Home Columns Books Papers Biography Contact

Columns and Articles by Dr. Laina Farhat-Holzman

July 23, 2016

Iraq War Revisited with Critical Thinking

A British report released a few weeks ago roundly castigated former Prime Minister Tony Blair for his misguided support of America's war to unseat Saddam Hussein in Iraq. Blair is as much condemned (and loathed) by the British left as former President George Bush is by the American left (and Donald Trump). Both leaders are accused of having "lied" about Iraq's possession of weapons of mass destruction. To defend both positions, it is true that these weapons were not found during the invasion. But there is much more to this situation that requires sharp critical thinking before accepting the accusation of deliberate lying.

Just because "everybody is saying so" does not make it right. I would like to go through an exercise that may well have been one used by our president's advisers and those of the UK before our invasion of Iraq.

o WMD. Saddam Hussein had tried for years to have weapons that would deter anybody from thinking of invasion. The Israelis destroyed his nuclear complex in 1981. We did not know whether he rebuilt it. We do know that he had poison gas (Sarin) that he used on Iraq's Kurdish villages. And I myself remember hearing an Iraqi chemical warfare physicist who had fled Iraq telling us in a lecture at the Defense Language Institute, that Saddam Hussein was obsessed with developing chemical and biological weapons.

Saddam Hussein threatened that he had not only a two-million-man army, but also WMDs that could destroy an invader. When the US military captured and debriefed Saddam, he confessed that the threats were meant for Iran, and he assumed that our CIA would know that he really did not have such things. He also said that if he had time, he would have rebuilt his nuclear facilities and ramped up his chemical/biological programs.

We didn't find stockpiles of mustard gas (which they had used on Iran ten years earlier) or biological weapon stockpiles because Saddam's pals, the Russians, trucked out this material and spirited it all to Lebanon and Syria. The convoys were observed from our planes and satellites for the week before we invaded. I remember seeing the pictures of these convoys, and hearing rumors that barrels of this stuff were rotting in Beirut and Syrian basements. No, we found nothing when we invaded Iraq, but that doesn't mean they had not possessed them.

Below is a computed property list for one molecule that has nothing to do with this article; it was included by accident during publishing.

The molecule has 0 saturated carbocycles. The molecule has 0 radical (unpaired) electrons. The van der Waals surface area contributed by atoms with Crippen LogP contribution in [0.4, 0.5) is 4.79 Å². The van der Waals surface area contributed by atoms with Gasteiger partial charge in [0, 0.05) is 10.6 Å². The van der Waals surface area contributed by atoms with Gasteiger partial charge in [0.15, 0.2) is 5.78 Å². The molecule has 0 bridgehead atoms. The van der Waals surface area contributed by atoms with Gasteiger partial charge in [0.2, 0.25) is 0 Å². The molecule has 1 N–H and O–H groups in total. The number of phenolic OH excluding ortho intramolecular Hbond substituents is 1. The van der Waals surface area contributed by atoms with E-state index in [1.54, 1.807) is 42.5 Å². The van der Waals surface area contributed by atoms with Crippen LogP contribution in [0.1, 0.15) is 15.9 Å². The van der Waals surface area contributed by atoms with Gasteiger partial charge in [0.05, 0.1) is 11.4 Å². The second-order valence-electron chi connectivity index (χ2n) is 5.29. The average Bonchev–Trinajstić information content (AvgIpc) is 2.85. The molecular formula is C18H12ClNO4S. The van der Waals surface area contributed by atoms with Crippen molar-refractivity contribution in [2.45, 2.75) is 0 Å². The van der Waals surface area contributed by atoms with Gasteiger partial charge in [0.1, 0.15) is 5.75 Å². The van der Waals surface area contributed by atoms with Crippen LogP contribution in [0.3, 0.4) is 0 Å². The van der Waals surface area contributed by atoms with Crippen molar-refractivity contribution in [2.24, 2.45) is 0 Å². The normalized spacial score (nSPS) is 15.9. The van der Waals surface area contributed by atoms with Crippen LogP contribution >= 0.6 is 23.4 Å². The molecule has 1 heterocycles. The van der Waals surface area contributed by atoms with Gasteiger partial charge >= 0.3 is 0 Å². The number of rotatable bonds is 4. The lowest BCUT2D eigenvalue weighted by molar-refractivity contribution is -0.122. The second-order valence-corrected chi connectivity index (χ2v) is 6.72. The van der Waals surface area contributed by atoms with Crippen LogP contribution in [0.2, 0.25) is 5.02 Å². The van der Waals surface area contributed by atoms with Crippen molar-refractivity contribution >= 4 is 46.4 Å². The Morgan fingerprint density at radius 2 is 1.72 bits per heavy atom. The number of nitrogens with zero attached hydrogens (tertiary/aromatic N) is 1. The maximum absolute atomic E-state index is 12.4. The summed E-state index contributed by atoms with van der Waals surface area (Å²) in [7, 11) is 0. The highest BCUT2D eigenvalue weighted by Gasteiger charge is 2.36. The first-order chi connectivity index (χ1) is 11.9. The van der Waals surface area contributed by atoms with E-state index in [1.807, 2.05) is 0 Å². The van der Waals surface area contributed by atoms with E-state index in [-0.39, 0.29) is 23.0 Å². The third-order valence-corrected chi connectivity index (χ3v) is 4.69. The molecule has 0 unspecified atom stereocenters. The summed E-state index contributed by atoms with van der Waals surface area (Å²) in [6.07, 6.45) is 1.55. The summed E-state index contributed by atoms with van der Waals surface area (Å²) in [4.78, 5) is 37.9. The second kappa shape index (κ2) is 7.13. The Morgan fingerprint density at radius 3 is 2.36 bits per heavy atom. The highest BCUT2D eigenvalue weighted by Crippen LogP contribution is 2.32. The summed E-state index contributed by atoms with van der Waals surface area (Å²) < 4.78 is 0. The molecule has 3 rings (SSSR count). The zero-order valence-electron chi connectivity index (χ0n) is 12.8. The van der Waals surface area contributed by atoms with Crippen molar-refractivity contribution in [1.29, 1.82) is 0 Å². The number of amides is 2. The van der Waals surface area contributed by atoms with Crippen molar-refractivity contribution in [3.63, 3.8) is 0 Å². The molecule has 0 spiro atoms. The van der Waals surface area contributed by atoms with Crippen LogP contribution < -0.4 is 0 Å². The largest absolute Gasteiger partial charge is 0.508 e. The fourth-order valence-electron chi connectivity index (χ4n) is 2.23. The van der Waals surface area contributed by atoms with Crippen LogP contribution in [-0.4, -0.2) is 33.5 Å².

o Political Decisions. When the Bush administration took power, they responded to the general public's demand that our defense budget be reduced. A Democratic president never could have gotten away with this, but a Republican could and did. We invaded Iraq with a minimal force and prevailed because Saddam's army was incompetent and soldiers ran away. Had we just handed power over to a respectable Iraqi general (some of whom were American trained) and demanded that he find and execute Saddam, we would have been heroes. We didn't have sufficient manpower to maintain order. Looting began.

o Democracy Project. This well-intentioned project has worked only once since President Wilson proposed it: on Germany, Italy, and Japan, under our occupation after World War II. We keep trying to plant "democracy" in countries that cannot possibly sustain it. Voting is not democracy. Institutions and rule of law are the basis for creating and maintaining a democracy. No country with a Muslim majority can sustain democracy for more than a short time.

o Disbanding the Baathist Party. The Baathist Party was modeled after Nazism and needed to be disbanded. However, not all Baathists were true believers (nor were all Nazis). We had the good sense in Germany to de-Nazify government officials who were not criminal so that they could rejoin and serve German society. Had we done the same in Iraq, we would not have had the horrible war we still fight.

o What we didn't know. Iraq had a Sunni Muslim majority for centuries---but the Shiite population had a birth spurt during the last decades under Saddam. Dictatorships are very secretive about data such as updating census numbers. They lie.

History may well back my assessment better than knee-jerk Monday Morning Quarterbacking.

684 words
Dr. Laina Farhat-Holzman is a historian, lecturer, and author of God's Law or Man's Law. You may contact her at Lfarhat102@aol.com or www.globalthink.net.